My Rainbow by Trinity and DeShanna Neal; illustrated by Art TwinkStarring: Trinity, a little girl whose transgender identity is "part of what made her a masterpiece, just like her autism and her Black skin."
What happens: Trinity feels like she can't be herself without long hair, but she hates how it makes her itchy. Can Trinity's clever mom help her create the wig of her dreams?
Did you know? This straightforward, upbeat picture book is based on the real experiences of mother/daughter coauthors Trinity and DeShanna Neal.
A Polar Bear in the Snow by Mac Barnett; illustrations by Shawn HarrisWhat it's about: Waking from hibernation, a polar bear sniffs the air and lumbers off into the snow. He passes a cave, a fisherman, and some tasty-looking seals before his destination is revealed with a sudden plunge into the sparkling, ice-blue sea.
Why kids might like it: A questioning refrain ("There is a polar bear in the snow… Where is he going?") and evocative cut-paper illustrations in cool, Arctic colors invite readers to imagine themselves in the polar bear's world.
Turtle Walk by Matt PhelanWhat it's about: "Nice and slow, here we go" is the low-key rallying cry of the turtle family in this picture book as they doggedly plod up a hill while the seasons change around them.
Are we there yet? It takes awhile for the turtles to reach the hilltop, but the illustrations make the journey worthwhile, capturing the sweetly rounded shapes of the turtles and portraying nature's finery in billowing washes of watercolor.
Don't miss: the joyful surprise ending!
Lubaya's Quiet Roar by Marilyn Nelson; illustrated by Philemona WilliamsonWhat it's about: Dreamy, thoughtful Lubaya isn't outspoken -- in fact, she's happiest when she's on her own, creating works of art on the backs of her parents' old protest signs. After seeing scary events on the news, however, Lubuya and her family know it's time to use the signs again, complete with Lubaya's inspiring images.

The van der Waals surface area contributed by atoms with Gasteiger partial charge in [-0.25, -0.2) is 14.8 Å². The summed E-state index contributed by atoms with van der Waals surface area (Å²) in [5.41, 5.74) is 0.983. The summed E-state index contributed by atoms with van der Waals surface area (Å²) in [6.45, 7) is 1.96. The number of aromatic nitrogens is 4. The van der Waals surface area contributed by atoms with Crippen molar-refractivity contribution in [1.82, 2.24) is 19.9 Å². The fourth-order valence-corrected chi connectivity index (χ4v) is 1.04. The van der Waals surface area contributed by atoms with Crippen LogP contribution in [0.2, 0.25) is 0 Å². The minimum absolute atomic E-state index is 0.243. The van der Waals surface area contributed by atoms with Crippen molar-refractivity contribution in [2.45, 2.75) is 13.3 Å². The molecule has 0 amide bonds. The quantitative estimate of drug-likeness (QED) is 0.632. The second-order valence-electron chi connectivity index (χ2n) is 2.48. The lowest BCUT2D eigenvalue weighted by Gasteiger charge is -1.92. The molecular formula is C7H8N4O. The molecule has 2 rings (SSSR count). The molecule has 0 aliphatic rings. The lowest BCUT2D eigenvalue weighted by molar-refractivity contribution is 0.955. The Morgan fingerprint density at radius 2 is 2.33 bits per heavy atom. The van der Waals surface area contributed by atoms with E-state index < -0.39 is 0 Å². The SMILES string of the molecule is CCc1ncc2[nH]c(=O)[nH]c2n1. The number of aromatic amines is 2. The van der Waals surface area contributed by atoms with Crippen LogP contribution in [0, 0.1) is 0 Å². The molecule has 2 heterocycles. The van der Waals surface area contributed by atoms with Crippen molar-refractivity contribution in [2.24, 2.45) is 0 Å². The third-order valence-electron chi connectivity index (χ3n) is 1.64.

Reviewers say: "This quietly powerful family story encourages children to use both voices and hands to advocate for change" (Kirkus Reviews).
The Little Mermaid by Jerry PinkneyWhat it is: a fresh spin on Hans Christian Andersen's classic, as imagined by picture book legend Jerry Pinkney.
Featuring: Melody, an inquisitive mermaid; Zion, the human girl Melody longs to meet; and the Sea Witch, the red-tentacled monster who gives Melody legs in exchange for her voice.
Why kids might like it: With an empowering new ending, an infusion of Black Girl Magic, and illustrations so lush you can practically feel the sea-spray, this retelling is bound to make a splash.
The King of Kindergarten by Derrick Barnes; illustrated by Vanessa Brantley-NewtonWhat it is: a buoyant slice-of-life story in which a kindergartner’s first day of school gets the royal treatment.
What happens: Kids can follow one confident boy as he wakes up, the sun behind his head “like a crown,” and rides “a big yellow carriage” to the “grand fortress” of his school, where he learns about shapes, letters, numbers, and making new friends.
Who it’s for: anxious kindergartners in need of encouragement.
We Don't Eat Our Classmates by Ryan T. HigginsIntroducing: Penelope Rex, an overalls-clad dinosaur who's ready for the first day of school. What's she's not ready for, however, is being surrounded by delicious, snack-sized humans. Can this hungry dino learn that classmates are friends, not food?
Wait, you mean she devours children?! Yes, but since Penelope safely spits out each kid she chomps, the tone is more silly than scary.
Series alert: For more antics from Penelope, pick up the sequel, We Will Rock Our Classmates.
Mango, Abuela, and Me by Meg Medina; illustrated by Angela DominguezWhat it's about: Even after Abuela moves in with Mia and her family, she still feels far away, because Abuela barely speaks English, and Mia's Español isn't much better. Could a parrot named Mango be their key to communicate?
Why kids might like it: Expressive cartoon illustrations capture the relatable frustration and excitement in this warmly authentic read.
Try this next: Want more bicultural bonding between grandparent and grandchild? Try Drawn Together by Minh Lê.
Be Kind by Pat Zietlow Miller; illustrated by Jen HillWhat it's about: While trying to help a classmate who spills grape juice and gets laughed out of the room, this book's young protagonist ponders what kindness means. Is it giving? Is it paying attention? Or maybe it's small good deeds that combine with other people's small good deeds to make something bigger?
Art alert: Round, outsized heads and careful brushstrokes ensure that viewers' eyes are drawn to the kids' expressive faces, highlighting the emotions in every scene.
A Piece of Cake by LeUyen PhamWhat it's about: As Mouse carries a lovingly baked birthday cake to Little Bird, he meets various animals who wheedle him into trading away slices of cake until he's left with nothing but crumbs and motley collection of items. With a bit ingenuity, however, Little Bird's birthday might be a sweet one after all.
Why kids might like it: While they may be attracted to the saturated colors and retro art, children may also be amused by how this story challenges expectations.
Contact your librarian for more great books for ages 0-8!